To say A Thousand Beginnings and Endings touched me on a profound level is a vast understatement. A Thousand Beginnings and Endings is the type of book I want to gift everyone. My future children, my extended family, all my friends need to read this book.
Fifteen bestselling and acclaimed authors reimagine the folklore and mythology of East and South Asia in short stories that are by turns enchanting, heartbreaking, romantic, and passionate.
Compiled by We Need Diverse Books’s Ellen Oh and Elsie Chapman, the authors included in this exquisite collection are: Renee Ahdieh, Sona Charaipotra, Preeti Chhibber, Roshani Chokshi, Aliette de Bodard, Melissa de la Cruz, Julie Kagawa, Rahul Kanakia, Lori M. Lee, E. C. Myers, Cindy Pon, Aisha Saeed, Shveta Thakrar, and Alyssa Wong.
A mountain loses her heart. Two sisters transform into birds to escape captivity. A young man learns the true meaning of sacrifice. A young woman takes up her mother’s mantle and leads the dead to their final resting place. From fantasy to science fiction to contemporary, from romance to tales of revenge, these stories will beguile readers from start to finish.
This anthology is everything to me. Growing up, I didn’t have many sources of representation. I never had access to any Asian fairy tales. Sure I knew of the Brothers Grim and Anderson’s fairy tales, but I never was connected to my heritage in this way, in the way I knew how – through stories. Being adopted in an all white family was hard for a lot of reasons. There were tons of problems, ways I felt misunderstood, but also things that I just couldn’t explain.
Not having a connection to my heritage through stories, through voices, through oral storytelling was something I never had the language to express. I never knew how much literature would touch my life till college. I didn’t learn about representation or diverse reads until then. When I began blogging, it opened up a whole new world for me. A world of books that intrinsically just got me. And finding these diverse titles, diverse pieces of fiction, just clicked. They spoke to me, became my friends, and told me I had a space within them. They had a space for me.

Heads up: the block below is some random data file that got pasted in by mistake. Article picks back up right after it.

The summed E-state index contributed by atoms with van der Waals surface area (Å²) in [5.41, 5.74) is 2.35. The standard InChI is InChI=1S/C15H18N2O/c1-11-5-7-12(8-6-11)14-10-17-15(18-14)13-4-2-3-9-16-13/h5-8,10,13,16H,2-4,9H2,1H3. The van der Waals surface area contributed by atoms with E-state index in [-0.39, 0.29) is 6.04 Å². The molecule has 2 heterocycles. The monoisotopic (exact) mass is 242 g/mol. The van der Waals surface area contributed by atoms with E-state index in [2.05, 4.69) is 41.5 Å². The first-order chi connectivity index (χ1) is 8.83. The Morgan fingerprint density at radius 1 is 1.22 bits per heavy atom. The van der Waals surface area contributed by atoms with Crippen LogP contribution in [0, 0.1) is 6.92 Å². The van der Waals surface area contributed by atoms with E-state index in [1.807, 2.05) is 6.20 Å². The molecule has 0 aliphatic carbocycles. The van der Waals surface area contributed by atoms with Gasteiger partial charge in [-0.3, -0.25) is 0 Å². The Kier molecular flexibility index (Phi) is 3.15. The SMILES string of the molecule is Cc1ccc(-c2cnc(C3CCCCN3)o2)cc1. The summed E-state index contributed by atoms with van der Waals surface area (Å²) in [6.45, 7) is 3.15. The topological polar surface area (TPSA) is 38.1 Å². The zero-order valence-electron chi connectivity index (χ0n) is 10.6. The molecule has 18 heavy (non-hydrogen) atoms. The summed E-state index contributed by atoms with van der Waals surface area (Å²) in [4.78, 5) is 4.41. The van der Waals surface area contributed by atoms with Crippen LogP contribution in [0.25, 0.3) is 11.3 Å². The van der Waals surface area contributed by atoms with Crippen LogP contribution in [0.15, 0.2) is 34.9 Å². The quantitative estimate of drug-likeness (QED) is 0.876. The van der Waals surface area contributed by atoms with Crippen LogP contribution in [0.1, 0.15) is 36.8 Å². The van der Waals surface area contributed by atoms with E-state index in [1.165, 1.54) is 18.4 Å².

But there was always a part that hadn’t clicked yet – through fairy tales. Having written a few papers about the evolution of some of the classic fairy tales, to say I’m interested in this subject is an understatement. But I was missing this crucial piece – a connection to cultures, to a heritage, I had no idea how to reel in. I could talk in length about other challenges, other ways I felt barred, but in this very essential way my whole life, it seems, I was searching for this book.
Sure it’s diverse, and fascinating, and wonderfully written. The stories are complex, the utmost care brought to how they interact (and improve, or diverge from) with the source material. But on a very real, a visceral, deeply emotional level, it also feels like a piece of me too in a way I’m not sure much else does in the same way. I love how these re-tellings offer something new and still appeal to the base of what these fairy tales approach – not only a sense of wonder but also a lesson we could learn. Find A Thousand Beginnings and Endings on Goodreads.
What is the most influential book in your life to date?
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